Mittelweg 36 3–4/2023
On the rise of strongmen politicians (and a few strong women): why they are variations on a global theme. Also: Putin’s prospects after possible defeat; Xi’s reasons for keeping out; and Le Pen’s calculations on how to win.
It has been five years since the spectacle of violent confrontation in the French banlieues. But despite promises made at the time, little seems to have changed either in government attitudes to migration or the media’s coverage of migrant issues. This time round, writes Mogniss H. Abdallah, it is the Roma who are in the firing line.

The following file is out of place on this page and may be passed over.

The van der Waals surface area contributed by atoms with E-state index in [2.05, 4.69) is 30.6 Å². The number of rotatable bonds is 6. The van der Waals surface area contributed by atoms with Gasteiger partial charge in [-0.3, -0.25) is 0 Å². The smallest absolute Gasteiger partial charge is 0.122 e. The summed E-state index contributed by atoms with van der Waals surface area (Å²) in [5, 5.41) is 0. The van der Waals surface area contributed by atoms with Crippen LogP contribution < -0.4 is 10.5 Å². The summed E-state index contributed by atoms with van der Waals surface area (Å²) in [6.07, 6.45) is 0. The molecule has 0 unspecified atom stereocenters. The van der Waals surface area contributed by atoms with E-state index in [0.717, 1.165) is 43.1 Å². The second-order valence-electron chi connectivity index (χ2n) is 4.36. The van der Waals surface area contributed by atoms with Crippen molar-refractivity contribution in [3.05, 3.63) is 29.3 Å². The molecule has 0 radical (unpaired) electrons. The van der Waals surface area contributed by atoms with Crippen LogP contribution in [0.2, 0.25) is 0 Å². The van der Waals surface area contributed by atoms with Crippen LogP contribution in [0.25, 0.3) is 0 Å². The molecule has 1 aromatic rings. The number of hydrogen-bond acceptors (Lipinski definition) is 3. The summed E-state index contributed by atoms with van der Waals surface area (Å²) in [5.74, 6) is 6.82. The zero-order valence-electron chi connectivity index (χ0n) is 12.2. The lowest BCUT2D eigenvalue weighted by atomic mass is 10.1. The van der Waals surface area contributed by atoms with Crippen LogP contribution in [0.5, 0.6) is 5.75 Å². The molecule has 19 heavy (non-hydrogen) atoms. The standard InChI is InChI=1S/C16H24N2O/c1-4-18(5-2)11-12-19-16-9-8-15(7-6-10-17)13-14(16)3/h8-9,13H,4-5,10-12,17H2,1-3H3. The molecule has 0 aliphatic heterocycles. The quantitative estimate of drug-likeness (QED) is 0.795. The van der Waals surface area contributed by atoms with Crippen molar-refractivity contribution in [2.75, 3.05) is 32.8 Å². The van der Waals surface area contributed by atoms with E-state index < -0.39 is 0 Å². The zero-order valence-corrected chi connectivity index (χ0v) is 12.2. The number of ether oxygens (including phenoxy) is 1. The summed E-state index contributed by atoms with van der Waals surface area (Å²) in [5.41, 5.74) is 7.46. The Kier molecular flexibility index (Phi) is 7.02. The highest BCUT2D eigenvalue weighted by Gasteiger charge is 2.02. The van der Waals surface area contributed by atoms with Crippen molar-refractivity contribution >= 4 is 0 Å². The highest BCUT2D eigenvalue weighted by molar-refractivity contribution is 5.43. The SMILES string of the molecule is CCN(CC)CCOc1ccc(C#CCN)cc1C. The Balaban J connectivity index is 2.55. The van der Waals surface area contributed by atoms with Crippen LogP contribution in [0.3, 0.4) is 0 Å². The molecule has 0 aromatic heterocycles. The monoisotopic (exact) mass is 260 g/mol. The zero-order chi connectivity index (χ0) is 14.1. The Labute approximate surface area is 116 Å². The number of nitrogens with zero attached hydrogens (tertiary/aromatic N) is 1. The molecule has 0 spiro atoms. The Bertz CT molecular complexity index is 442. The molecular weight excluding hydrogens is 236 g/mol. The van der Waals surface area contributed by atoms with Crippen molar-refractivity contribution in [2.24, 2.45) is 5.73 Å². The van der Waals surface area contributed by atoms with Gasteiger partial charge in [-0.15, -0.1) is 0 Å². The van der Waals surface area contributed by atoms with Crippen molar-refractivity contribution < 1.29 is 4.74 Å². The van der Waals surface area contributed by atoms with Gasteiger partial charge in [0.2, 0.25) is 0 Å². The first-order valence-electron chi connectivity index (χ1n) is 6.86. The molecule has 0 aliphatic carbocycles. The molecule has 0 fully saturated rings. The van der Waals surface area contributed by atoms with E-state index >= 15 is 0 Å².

“It’s you, you the media who are creating this situation in which people are being stigmatized!” raged Nicolas Sarkozy in a lengthy televised interview, watched by more than 12 million viewers, on Tuesday 16 November 2010. Leading journalists David Pujadas (France 2), Claire Chazal (TF1) and Michel Denisot (Canal Plus), who had tried to question him about his law and order moves against Roma and offenders of foreign origin, were aghast. With an aplomb that was totally disconcerting, the French president was using the same “it’s all the fault of the media” line that had been so effective in explaining the shock felt on 21 April 2002, when Jean-Marie Le Pen made it through to the second round of the presidential election. He went on to harangue Claire Chazal, demanding: “Yes or no, did the [European] Commission say that what France did was legal, yes or no?” “Well, yes, I suppose so,” she stammered, after an embarrassed silence that spoke volumes about the confusion surrounding the crisis caused by the statements made by Viviane Reding, European Commissioner for Justice, Fundamental Rights and Citizenship, threatening France with prosecution for ethnic discrimination against the Roma.